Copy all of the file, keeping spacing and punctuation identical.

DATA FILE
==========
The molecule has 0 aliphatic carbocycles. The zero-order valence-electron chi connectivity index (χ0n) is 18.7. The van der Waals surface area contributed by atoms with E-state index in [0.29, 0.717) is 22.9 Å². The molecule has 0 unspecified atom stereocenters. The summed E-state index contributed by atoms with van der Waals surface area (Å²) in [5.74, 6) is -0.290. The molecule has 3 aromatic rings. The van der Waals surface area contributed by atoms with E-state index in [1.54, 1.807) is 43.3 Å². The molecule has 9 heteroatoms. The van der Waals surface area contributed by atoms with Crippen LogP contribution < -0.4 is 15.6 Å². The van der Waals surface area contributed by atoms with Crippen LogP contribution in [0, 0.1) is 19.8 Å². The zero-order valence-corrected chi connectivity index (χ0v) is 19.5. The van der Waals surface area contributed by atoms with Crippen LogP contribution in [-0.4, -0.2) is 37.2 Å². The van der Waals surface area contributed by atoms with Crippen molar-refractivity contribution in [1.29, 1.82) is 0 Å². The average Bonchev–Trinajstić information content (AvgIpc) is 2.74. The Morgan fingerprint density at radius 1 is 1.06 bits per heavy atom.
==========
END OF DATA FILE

The molecule has 0 aliphatic carbocycles. The zero-order valence-electron chi connectivity index (χ0n) is 18.7. The van der Waals surface area contributed by atoms with E-state index in [0.29, 0.717) is 22.9 Å². The molecule has 0 unspecified atom stereocenters. The summed E-state index contributed by atoms with van der Waals surface area (Å²) in [5.74, 6) is -0.290. The molecule has 3 aromatic rings. The van der Waals surface area contributed by atoms with E-state index in [1.54, 1.807) is 43.3 Å². The molecule has 9 heteroatoms. The van der Waals surface area contributed by atoms with Crippen LogP contribution < -0.4 is 15.6 Å². The van der Waals surface area contributed by atoms with Crippen LogP contribution in [0, 0.1) is 19.8 Å². The zero-order valence-corrected chi connectivity index (χ0v) is 19.5. The van der Waals surface area contributed by atoms with Crippen LogP contribution in [-0.4, -0.2) is 37.2 Å². The van der Waals surface area contributed by atoms with Crippen molar-refractivity contribution in [1.29, 1.82) is 0 Å². The average Bonchev–Trinajstić information content (AvgIpc) is 2.74. The Morgan fingerprint density at radius 1 is 1.06 bits per heavy atom.